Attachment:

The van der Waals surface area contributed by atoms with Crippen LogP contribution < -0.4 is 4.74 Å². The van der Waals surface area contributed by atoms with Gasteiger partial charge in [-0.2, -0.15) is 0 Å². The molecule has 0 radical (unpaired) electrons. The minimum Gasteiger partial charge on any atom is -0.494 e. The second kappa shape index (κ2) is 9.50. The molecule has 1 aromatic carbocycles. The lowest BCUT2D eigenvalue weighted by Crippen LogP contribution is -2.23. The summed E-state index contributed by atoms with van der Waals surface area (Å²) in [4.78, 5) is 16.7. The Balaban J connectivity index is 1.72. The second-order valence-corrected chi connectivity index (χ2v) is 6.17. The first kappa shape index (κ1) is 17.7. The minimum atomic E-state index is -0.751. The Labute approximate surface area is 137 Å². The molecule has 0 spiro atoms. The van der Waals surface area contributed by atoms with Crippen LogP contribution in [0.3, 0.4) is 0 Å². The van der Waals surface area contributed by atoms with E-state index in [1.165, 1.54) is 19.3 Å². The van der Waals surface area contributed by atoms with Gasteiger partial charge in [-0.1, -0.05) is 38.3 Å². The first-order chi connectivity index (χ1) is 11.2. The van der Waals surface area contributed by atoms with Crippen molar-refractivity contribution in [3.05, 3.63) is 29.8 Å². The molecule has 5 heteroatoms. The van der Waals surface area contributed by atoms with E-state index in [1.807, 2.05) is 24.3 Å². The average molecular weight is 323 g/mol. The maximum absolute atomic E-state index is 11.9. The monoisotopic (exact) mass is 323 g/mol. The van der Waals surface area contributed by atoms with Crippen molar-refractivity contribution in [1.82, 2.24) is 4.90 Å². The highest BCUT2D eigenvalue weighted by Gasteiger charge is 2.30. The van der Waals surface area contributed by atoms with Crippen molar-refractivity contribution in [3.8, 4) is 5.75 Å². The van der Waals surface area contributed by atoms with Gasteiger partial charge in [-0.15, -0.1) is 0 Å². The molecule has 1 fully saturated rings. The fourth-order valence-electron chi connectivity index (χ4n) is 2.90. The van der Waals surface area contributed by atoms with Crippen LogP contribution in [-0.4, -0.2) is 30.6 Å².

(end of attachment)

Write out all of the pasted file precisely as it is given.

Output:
The van der Waals surface area contributed by atoms with Crippen LogP contribution < -0.4 is 4.74 Å². The van der Waals surface area contributed by atoms with Gasteiger partial charge in [-0.2, -0.15) is 0 Å². The molecule has 0 radical (unpaired) electrons. The minimum Gasteiger partial charge on any atom is -0.494 e. The second kappa shape index (κ2) is 9.50. The molecule has 1 aromatic carbocycles. The lowest BCUT2D eigenvalue weighted by Crippen LogP contribution is -2.23. The summed E-state index contributed by atoms with van der Waals surface area (Å²) in [4.78, 5) is 16.7. The Balaban J connectivity index is 1.72. The second-order valence-corrected chi connectivity index (χ2v) is 6.17. The first kappa shape index (κ1) is 17.7. The minimum atomic E-state index is -0.751. The Labute approximate surface area is 137 Å². The molecule has 0 spiro atoms. The van der Waals surface area contributed by atoms with Crippen LogP contribution in [0.3, 0.4) is 0 Å². The van der Waals surface area contributed by atoms with E-state index in [1.165, 1.54) is 19.3 Å². The van der Waals surface area contributed by atoms with Gasteiger partial charge in [-0.1, -0.05) is 38.3 Å². The first-order chi connectivity index (χ1) is 11.2. The van der Waals surface area contributed by atoms with Crippen molar-refractivity contribution in [3.05, 3.63) is 29.8 Å². The molecule has 5 heteroatoms. The van der Waals surface area contributed by atoms with E-state index in [1.807, 2.05) is 24.3 Å². The average molecular weight is 323 g/mol. The maximum absolute atomic E-state index is 11.9. The monoisotopic (exact) mass is 323 g/mol. The van der Waals surface area contributed by atoms with Crippen molar-refractivity contribution in [1.82, 2.24) is 4.90 Å². The highest BCUT2D eigenvalue weighted by Gasteiger charge is 2.30. The van der Waals surface area contributed by atoms with Crippen molar-refractivity contribution in [3.8, 4) is 5.75 Å². The van der Waals surface area contributed by atoms with Gasteiger partial charge in [-0.15, -0.1) is 0 Å². The molecule has 1 fully saturated rings. The fourth-order valence-electron chi connectivity index (χ4n) is 2.90. The van der Waals surface area contributed by atoms with Crippen LogP contribution in [-0.4, -0.2) is 30.6 Å².